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  • OLS vs. Multi-level model query

    Folks,

    I've a query in regards to the selection of the aforementioned model. I am examining the impact firm and regional covariates can have on firm performance. I would argue that given that I have firm level data imbedded within regions that utilising a multi-level model to address the hierarchical nature of the data would be more appropriate.

    At the firm level I have data on the cultural composition of employees within the firm, the distance the firm is to the capital city of its country and information on the tenure of the manager.

    At the regional level I have information on regional wealth, population size, and population density.

    What I'm finding however, according to the LR test results is that the multilevel model isn't a better fit for the data than an OLS.

    I find this hard to believe given what we have is firms imbedded within regions. Perhaps I'm misspecifying the multi-level model, or could anyone recommend something I should be correcting for etc?


    Code:
     reg logpoints logsimpson_b loggdp logpop logdensity logtimemanager  inversedistance i.league, robust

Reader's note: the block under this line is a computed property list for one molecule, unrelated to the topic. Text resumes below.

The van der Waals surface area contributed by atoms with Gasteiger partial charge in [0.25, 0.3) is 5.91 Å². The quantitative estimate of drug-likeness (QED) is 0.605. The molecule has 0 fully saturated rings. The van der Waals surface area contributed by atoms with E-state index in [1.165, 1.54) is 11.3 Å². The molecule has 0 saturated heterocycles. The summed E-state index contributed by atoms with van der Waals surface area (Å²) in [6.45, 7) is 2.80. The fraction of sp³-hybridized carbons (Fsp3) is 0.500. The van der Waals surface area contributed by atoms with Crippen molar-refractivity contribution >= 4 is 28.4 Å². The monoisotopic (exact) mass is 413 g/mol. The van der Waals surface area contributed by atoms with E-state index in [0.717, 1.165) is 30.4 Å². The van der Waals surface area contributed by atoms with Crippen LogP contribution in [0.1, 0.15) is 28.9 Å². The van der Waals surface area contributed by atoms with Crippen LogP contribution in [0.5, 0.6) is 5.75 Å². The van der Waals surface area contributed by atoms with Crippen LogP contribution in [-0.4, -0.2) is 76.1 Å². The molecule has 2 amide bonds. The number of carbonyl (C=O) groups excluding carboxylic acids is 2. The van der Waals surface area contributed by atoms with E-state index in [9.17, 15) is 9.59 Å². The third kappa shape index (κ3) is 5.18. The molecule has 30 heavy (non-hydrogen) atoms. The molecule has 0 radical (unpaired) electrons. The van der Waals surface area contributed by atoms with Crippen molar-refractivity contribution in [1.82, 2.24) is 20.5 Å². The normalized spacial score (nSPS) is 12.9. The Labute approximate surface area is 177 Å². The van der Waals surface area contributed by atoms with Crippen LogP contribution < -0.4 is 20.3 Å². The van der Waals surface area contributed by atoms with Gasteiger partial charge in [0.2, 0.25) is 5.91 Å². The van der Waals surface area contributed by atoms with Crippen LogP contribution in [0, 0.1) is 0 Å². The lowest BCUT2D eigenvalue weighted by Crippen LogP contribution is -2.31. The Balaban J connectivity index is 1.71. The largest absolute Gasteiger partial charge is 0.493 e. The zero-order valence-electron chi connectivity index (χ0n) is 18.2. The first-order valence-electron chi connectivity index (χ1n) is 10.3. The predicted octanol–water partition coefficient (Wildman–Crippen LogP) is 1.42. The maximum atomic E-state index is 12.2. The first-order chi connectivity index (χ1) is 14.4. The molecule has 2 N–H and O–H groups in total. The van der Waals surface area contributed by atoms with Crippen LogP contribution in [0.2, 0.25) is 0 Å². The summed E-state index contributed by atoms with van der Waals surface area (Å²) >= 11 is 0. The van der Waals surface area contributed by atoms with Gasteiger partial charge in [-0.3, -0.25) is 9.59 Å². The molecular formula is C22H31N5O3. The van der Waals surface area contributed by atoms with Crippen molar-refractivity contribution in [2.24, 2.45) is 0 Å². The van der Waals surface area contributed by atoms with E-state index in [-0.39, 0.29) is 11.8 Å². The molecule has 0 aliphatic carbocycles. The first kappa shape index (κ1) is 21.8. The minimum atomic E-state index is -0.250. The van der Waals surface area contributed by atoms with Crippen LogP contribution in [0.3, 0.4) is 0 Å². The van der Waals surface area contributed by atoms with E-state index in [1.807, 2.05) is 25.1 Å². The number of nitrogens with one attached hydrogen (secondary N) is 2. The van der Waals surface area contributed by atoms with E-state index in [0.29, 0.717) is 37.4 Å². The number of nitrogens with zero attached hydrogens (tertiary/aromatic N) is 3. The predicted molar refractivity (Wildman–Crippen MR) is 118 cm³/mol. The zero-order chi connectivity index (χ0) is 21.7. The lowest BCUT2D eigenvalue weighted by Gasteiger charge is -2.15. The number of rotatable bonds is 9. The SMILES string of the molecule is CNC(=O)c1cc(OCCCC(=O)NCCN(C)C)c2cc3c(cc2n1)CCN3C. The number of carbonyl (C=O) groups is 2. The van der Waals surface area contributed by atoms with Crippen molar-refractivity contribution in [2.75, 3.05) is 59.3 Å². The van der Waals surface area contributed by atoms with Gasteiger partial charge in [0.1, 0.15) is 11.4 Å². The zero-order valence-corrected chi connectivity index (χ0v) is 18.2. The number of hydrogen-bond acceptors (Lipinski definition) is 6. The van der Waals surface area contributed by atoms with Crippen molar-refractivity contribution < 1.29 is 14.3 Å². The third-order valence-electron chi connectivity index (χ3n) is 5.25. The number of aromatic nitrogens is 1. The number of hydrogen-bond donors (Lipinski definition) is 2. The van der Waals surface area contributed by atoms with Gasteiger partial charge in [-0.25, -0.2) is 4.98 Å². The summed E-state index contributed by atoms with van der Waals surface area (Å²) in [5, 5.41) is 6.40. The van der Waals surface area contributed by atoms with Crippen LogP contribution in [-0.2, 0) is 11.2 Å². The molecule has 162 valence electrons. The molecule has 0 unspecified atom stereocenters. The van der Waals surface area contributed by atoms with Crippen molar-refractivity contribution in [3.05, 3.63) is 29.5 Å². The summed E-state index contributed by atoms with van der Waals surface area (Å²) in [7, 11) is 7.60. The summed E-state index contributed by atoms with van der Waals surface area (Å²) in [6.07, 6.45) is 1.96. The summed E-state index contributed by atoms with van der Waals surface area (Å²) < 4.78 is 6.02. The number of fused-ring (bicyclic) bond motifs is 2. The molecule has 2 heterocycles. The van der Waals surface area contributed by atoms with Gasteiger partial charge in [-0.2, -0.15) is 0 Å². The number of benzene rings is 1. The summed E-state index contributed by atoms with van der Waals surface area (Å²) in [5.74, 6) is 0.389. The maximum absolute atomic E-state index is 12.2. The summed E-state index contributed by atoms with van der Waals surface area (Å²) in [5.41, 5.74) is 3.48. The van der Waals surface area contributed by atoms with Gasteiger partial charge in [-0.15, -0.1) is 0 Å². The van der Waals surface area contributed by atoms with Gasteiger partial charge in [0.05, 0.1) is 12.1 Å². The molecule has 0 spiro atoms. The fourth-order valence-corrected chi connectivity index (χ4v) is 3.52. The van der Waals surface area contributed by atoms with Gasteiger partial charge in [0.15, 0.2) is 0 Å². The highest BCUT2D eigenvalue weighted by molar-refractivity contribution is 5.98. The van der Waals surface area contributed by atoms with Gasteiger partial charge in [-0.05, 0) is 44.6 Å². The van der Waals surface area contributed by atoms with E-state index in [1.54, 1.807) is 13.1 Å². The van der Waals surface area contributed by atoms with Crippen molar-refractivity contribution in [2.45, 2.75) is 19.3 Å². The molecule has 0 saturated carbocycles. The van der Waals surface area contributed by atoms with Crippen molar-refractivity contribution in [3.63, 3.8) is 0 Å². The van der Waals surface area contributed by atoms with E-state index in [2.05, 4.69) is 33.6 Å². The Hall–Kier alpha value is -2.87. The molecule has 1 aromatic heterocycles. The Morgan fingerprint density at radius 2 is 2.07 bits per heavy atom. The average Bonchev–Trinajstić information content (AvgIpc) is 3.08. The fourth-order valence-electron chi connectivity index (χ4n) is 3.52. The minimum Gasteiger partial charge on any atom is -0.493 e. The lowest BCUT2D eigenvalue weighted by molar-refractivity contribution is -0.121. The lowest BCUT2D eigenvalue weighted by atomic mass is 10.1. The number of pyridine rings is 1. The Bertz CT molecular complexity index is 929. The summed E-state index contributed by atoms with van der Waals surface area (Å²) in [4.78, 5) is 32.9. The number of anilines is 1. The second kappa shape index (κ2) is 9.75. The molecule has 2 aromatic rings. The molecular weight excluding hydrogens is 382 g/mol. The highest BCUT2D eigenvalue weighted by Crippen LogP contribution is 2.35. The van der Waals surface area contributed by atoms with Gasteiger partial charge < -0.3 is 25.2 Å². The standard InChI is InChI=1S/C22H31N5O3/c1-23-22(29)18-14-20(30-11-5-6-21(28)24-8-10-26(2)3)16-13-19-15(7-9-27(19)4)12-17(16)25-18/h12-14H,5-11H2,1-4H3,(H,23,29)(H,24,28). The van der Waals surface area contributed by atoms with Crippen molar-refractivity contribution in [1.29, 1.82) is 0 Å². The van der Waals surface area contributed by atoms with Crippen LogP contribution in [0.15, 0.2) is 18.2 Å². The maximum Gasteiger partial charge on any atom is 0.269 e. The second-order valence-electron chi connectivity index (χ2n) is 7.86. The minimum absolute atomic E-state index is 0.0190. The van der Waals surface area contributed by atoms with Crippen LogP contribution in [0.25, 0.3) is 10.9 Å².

Linear regression                               Number of obs     =        134
                                                    F(12, 121)        =       5.06
                                                    Prob > F          =     0.0000
                                                    R-squared         =     0.2930
                                                    Root MSE          =     .29209
    
    ---------------------------------------------------------------------------------
                    |               Robust
          logpoints |      Coef.   Std. Err.      t    P>|t|     [95% Conf. Interval]
    ----------------+----------------------------------------------------------------
       logsimpson_b |   .6217996   .1938224     3.21   0.002      .238077    1.005522
             loggdp |   .0922478   .1154515     0.80   0.426    -.1363189    .3208145
             logpop |   .1059771   .0285484     3.71   0.000      .049458    .1624963
         logdensity |   .0113455   .0457175     0.25   0.804    -.0791645    .1018554
     logtimemanager |   .0544615   .0215614     2.53   0.013     .0117751     .097148
    inversedistance |   1.656778   .4969604     3.33   0.001     .6729134    2.640642
                    |
             league |
            France  |   .1495962   .0988801     1.51   0.133    -.0461631    .3453555
           Germany  |   .0145193   .0995747     0.15   0.884    -.1826151    .2116537
             Italy  |  -.0085604   .1069785    -0.08   0.936    -.2203526    .2032318
       Netherlands  |   .0776461   .1209717     0.64   0.522    -.1618494    .3171415
          Portugal  |   .0595672   .1024641     0.58   0.562    -.1432875     .262422